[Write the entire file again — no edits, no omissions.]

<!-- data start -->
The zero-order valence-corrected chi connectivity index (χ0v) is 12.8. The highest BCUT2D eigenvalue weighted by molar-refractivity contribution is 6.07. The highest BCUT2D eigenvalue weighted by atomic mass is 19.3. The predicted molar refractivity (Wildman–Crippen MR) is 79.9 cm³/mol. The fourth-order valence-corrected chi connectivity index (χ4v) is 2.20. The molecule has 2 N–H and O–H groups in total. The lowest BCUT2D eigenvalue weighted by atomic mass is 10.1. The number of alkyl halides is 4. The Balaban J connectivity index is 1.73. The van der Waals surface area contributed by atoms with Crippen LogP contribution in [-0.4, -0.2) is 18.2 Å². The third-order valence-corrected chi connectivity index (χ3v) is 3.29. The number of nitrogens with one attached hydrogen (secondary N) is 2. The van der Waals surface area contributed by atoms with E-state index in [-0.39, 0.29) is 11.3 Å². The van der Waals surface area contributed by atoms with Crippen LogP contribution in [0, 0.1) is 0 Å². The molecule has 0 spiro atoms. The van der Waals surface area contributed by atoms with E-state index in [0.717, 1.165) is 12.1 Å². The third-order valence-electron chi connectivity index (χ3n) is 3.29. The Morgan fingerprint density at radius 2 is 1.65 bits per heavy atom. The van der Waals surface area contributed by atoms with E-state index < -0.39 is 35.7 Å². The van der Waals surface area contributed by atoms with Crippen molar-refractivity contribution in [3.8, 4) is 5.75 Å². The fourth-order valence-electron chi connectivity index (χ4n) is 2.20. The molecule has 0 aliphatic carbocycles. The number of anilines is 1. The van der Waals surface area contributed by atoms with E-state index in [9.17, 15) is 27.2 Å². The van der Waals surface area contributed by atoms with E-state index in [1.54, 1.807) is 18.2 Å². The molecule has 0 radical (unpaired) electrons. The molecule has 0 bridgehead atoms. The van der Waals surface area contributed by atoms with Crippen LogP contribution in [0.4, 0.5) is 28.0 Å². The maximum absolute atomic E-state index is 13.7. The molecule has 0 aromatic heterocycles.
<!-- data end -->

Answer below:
The zero-order valence-corrected chi connectivity index (χ0v) is 12.8. The highest BCUT2D eigenvalue weighted by molar-refractivity contribution is 6.07. The highest BCUT2D eigenvalue weighted by atomic mass is 19.3. The predicted molar refractivity (Wildman–Crippen MR) is 79.9 cm³/mol. The fourth-order valence-corrected chi connectivity index (χ4v) is 2.20. The molecule has 2 N–H and O–H groups in total. The lowest BCUT2D eigenvalue weighted by atomic mass is 10.1. The number of alkyl halides is 4. The Balaban J connectivity index is 1.73. The van der Waals surface area contributed by atoms with Crippen LogP contribution in [-0.4, -0.2) is 18.2 Å². The third-order valence-corrected chi connectivity index (χ3v) is 3.29. The number of nitrogens with one attached hydrogen (secondary N) is 2. The van der Waals surface area contributed by atoms with E-state index in [-0.39, 0.29) is 11.3 Å². The van der Waals surface area contributed by atoms with Crippen LogP contribution in [0, 0.1) is 0 Å². The molecule has 0 spiro atoms. The van der Waals surface area contributed by atoms with E-state index in [0.717, 1.165) is 12.1 Å². The third-order valence-electron chi connectivity index (χ3n) is 3.29. The Morgan fingerprint density at radius 2 is 1.65 bits per heavy atom. The van der Waals surface area contributed by atoms with E-state index < -0.39 is 35.7 Å². The van der Waals surface area contributed by atoms with Crippen molar-refractivity contribution in [3.8, 4) is 5.75 Å². The fourth-order valence-electron chi connectivity index (χ4n) is 2.20. The molecule has 0 aliphatic carbocycles. The number of anilines is 1. The van der Waals surface area contributed by atoms with E-state index in [9.17, 15) is 27.2 Å². The van der Waals surface area contributed by atoms with E-state index in [1.54, 1.807) is 18.2 Å². The molecule has 0 radical (unpaired) electrons. The molecule has 0 bridgehead atoms. The van der Waals surface area contributed by atoms with Crippen LogP contribution in [0.4, 0.5) is 28.0 Å². The maximum absolute atomic E-state index is 13.7. The molecule has 0 aromatic heterocycles.